Cheri DuBeau has dreams for expanding recreational opportunities for people with disabilities.
DuBeau is the new executive director for Disabled Recreation Environmental Access Movement (DREAM) Adaptive Recreation.
She replaced Bruce Gibson, who “started out as a volunteer and served DREAM Adaptive well. Under his leadership we saw DREAM Adaptive grow,” said Rosemary Gilbert, who is serving her sixth year on the DREAM board.
DuBeau was hired in October after serving on the board for a couple of months. She joined DREAM from her former position as program director of Eagle Mount Adaptive Recreation in Billings.
Raised by a father who was a paraplegic, DuBeau saw limitations he faced and surpassed by being active and serving on the Eagle Mount Adaptive Recreation board.
“We want to help people overcome obstacles and give opportunities everybody should be able to enjoy in their life,” DuBeau said.
DREAM Adaptive — in its 27th year — provides specialized equipment, volunteer instructors and activities free of charge for children and adults with disabilities, whether cognitive or physical.
Initially, skiing was the only sport offered, but now DREAM Adaptive Recreation offers summer water sports such as tubing, water-skiing and kayaking.
DuBeau’s goal is to expand recreational offerings to include golfing, bicycling, hiking and rock climbing.
“We live in the beauty of Northwest Montana and we want to provide access to it year-round,” DuBeau said.
“We are wanting to grow the dream,” Gilbert said. “We want to know what participants want to do, and we want to serve the public,”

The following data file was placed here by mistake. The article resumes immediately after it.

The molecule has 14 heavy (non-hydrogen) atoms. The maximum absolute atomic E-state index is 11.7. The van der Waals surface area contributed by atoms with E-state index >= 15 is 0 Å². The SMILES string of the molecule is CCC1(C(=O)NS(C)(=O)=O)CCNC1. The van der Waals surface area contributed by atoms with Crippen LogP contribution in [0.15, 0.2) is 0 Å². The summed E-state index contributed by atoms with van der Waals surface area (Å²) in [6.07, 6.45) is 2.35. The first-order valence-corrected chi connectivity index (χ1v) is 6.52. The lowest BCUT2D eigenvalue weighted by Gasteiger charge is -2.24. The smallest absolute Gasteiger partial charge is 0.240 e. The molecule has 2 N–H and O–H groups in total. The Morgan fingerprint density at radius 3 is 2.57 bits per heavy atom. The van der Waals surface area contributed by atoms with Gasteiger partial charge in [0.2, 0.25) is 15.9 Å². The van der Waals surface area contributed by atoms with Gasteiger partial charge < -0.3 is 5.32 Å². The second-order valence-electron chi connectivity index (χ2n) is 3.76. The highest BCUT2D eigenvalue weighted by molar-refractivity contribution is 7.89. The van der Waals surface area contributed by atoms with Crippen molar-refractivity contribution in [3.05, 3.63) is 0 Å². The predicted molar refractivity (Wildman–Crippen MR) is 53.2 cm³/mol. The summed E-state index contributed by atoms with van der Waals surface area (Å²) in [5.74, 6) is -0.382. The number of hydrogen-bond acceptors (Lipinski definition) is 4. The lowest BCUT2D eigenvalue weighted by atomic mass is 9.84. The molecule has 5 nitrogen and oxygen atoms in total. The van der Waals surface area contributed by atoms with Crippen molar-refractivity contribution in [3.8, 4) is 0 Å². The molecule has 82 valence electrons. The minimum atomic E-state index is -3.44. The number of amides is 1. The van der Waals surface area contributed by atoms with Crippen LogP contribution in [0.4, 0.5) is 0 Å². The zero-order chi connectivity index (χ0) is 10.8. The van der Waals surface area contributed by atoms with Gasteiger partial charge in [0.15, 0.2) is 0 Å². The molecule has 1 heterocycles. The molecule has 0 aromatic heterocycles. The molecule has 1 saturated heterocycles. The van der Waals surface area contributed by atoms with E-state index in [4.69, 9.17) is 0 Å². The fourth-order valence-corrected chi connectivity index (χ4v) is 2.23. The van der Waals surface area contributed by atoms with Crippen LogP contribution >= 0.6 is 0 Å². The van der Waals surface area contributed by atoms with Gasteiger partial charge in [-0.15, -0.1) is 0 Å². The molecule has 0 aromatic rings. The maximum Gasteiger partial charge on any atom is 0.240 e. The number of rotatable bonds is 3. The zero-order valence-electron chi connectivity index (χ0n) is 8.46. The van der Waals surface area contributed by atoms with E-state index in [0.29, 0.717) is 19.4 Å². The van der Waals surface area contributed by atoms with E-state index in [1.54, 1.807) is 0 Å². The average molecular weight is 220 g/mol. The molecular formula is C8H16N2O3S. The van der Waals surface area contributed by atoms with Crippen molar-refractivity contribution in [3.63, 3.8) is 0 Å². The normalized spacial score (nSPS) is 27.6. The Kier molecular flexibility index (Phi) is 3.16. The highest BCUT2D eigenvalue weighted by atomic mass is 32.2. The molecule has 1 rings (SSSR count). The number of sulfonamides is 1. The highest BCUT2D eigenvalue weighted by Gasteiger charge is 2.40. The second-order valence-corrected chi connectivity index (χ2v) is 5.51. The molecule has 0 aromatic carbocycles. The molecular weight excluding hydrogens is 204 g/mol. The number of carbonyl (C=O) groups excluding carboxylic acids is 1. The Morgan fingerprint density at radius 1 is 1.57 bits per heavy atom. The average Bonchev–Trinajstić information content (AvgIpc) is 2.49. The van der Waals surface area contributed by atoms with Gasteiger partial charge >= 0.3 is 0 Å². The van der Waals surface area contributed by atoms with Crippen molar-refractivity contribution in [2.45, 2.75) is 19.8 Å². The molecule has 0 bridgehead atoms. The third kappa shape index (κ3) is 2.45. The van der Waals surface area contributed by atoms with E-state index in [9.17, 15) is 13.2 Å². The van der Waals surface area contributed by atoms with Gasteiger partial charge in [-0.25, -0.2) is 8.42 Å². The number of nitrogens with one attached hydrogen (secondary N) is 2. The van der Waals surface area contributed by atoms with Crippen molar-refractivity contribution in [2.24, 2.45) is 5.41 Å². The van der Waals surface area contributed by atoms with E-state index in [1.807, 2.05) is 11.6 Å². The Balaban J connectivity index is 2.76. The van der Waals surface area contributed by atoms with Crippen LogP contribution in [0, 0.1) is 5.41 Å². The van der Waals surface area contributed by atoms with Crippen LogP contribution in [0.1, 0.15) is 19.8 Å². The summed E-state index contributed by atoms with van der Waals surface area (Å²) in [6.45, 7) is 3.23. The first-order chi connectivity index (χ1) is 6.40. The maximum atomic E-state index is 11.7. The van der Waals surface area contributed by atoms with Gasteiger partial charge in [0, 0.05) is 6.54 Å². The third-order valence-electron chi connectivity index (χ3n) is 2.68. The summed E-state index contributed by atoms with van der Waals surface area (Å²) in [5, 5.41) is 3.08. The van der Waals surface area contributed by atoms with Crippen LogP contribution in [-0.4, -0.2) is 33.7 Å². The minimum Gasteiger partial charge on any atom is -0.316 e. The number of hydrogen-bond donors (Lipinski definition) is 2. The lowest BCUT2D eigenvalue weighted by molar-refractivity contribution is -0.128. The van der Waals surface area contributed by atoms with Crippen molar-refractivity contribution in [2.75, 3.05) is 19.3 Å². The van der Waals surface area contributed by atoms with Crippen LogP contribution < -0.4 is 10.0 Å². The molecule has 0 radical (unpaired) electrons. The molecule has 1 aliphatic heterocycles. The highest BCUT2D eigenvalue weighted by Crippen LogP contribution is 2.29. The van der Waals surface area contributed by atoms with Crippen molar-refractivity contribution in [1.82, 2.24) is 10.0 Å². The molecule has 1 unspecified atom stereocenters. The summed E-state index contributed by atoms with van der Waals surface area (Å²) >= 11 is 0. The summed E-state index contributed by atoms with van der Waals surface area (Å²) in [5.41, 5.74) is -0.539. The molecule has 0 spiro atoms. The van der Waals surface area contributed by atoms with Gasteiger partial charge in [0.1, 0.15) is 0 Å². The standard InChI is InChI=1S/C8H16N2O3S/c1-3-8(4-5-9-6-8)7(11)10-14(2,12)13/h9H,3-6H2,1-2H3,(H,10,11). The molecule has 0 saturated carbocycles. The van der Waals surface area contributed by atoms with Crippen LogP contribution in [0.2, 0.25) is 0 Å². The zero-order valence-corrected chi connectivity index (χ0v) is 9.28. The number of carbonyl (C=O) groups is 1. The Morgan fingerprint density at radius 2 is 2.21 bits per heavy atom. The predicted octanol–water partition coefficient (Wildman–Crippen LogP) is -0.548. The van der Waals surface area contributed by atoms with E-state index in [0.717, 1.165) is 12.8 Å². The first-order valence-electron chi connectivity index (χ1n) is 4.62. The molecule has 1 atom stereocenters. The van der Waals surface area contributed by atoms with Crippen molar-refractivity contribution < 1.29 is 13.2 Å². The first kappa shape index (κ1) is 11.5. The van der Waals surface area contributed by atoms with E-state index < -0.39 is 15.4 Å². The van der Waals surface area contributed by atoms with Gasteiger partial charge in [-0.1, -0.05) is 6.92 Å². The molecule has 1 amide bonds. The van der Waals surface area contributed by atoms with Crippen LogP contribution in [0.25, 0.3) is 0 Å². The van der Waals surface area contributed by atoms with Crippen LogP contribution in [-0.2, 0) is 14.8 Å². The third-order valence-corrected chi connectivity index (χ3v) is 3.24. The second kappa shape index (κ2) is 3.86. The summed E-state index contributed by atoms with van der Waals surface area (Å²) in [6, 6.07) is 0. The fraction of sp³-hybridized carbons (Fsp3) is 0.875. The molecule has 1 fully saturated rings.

Skiing remains a high-demand sport, Gilbert said, with an annual seven-week ski school at Whitefish Mountain Resort scheduled to begin Saturday.
There are more than 100 volunteers this winter — from board members to instructors. Gilbert said the number of volunteers who received free ski instructor training has risen from previous years.
Volunteers to teach different sports always are needed, but DuBeau said there are other ways to help such as organizing fundraisers, serving on the board or donating money.
DREAM is kept alive through donations and grants. Purchasing adaptive equipment can be costly. To offer a future sport such as golf means purchasing adaptive golf carts ranging from $6,000 and up.
A new winter sit-ski recently was purchased using a $4,000 Plum Creek grant. DuBeau said the sit-ski would accommodate taller adults weighing up to 230 pounds.
The program has five operational winter sit-skis and one or two water sit-skis.
“The sit-skis we have now, a lot of them are showing fatigue, and we’ll replace them one at a time,” DuBeau said.
The organization’s largest fundraiser — DREAM’N the Night Away Dinner, Dance and Auction — is at 5:30 p.m. Feb. 22 at the Hilton Garden Inn in Kalispell. Tickets cost $50 and are available for purchase at Snappy Sport Senter in Evergreen.
For more information, visit www.dreamadaptive.org or call 862-1817.
Reporter Hilary Matheson may be reached at 758-4431 or by email at email@example.com.